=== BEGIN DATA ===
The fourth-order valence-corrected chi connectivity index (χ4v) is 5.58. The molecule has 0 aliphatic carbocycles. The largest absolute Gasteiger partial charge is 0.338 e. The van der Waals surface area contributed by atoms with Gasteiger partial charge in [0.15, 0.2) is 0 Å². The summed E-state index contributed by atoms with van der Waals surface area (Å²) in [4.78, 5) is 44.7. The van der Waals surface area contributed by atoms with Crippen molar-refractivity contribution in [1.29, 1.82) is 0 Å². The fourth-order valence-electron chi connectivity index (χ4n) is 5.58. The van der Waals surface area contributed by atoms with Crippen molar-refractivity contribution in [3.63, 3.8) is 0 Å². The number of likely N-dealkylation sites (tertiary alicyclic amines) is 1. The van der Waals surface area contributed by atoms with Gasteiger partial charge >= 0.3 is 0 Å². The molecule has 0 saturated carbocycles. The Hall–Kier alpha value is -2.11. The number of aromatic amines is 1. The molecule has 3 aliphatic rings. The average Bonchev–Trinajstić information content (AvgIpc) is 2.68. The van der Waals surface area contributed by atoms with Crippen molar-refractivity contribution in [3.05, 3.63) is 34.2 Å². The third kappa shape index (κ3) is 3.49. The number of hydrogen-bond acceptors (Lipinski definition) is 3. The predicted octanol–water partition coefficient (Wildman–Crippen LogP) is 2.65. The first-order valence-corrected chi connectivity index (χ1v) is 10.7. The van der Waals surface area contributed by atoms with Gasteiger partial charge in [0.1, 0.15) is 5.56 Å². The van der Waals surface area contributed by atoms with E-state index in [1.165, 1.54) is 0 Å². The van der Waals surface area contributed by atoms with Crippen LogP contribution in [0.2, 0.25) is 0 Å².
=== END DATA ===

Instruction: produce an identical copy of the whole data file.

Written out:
The fourth-order valence-corrected chi connectivity index (χ4v) is 5.58. The molecule has 0 aliphatic carbocycles. The largest absolute Gasteiger partial charge is 0.338 e. The van der Waals surface area contributed by atoms with Gasteiger partial charge in [0.15, 0.2) is 0 Å². The summed E-state index contributed by atoms with van der Waals surface area (Å²) in [4.78, 5) is 44.7. The van der Waals surface area contributed by atoms with Crippen molar-refractivity contribution in [1.29, 1.82) is 0 Å². The fourth-order valence-electron chi connectivity index (χ4n) is 5.58. The van der Waals surface area contributed by atoms with Crippen molar-refractivity contribution in [3.63, 3.8) is 0 Å². The number of likely N-dealkylation sites (tertiary alicyclic amines) is 1. The van der Waals surface area contributed by atoms with Gasteiger partial charge >= 0.3 is 0 Å². The molecule has 0 saturated carbocycles. The Hall–Kier alpha value is -2.11. The number of aromatic amines is 1. The molecule has 3 aliphatic rings. The average Bonchev–Trinajstić information content (AvgIpc) is 2.68. The van der Waals surface area contributed by atoms with Crippen molar-refractivity contribution in [3.05, 3.63) is 34.2 Å². The third kappa shape index (κ3) is 3.49. The number of hydrogen-bond acceptors (Lipinski definition) is 3. The predicted octanol–water partition coefficient (Wildman–Crippen LogP) is 2.65. The first-order valence-corrected chi connectivity index (χ1v) is 10.7. The van der Waals surface area contributed by atoms with Gasteiger partial charge in [0.1, 0.15) is 5.56 Å². The van der Waals surface area contributed by atoms with E-state index in [1.165, 1.54) is 0 Å². The van der Waals surface area contributed by atoms with Crippen LogP contribution in [0.2, 0.25) is 0 Å².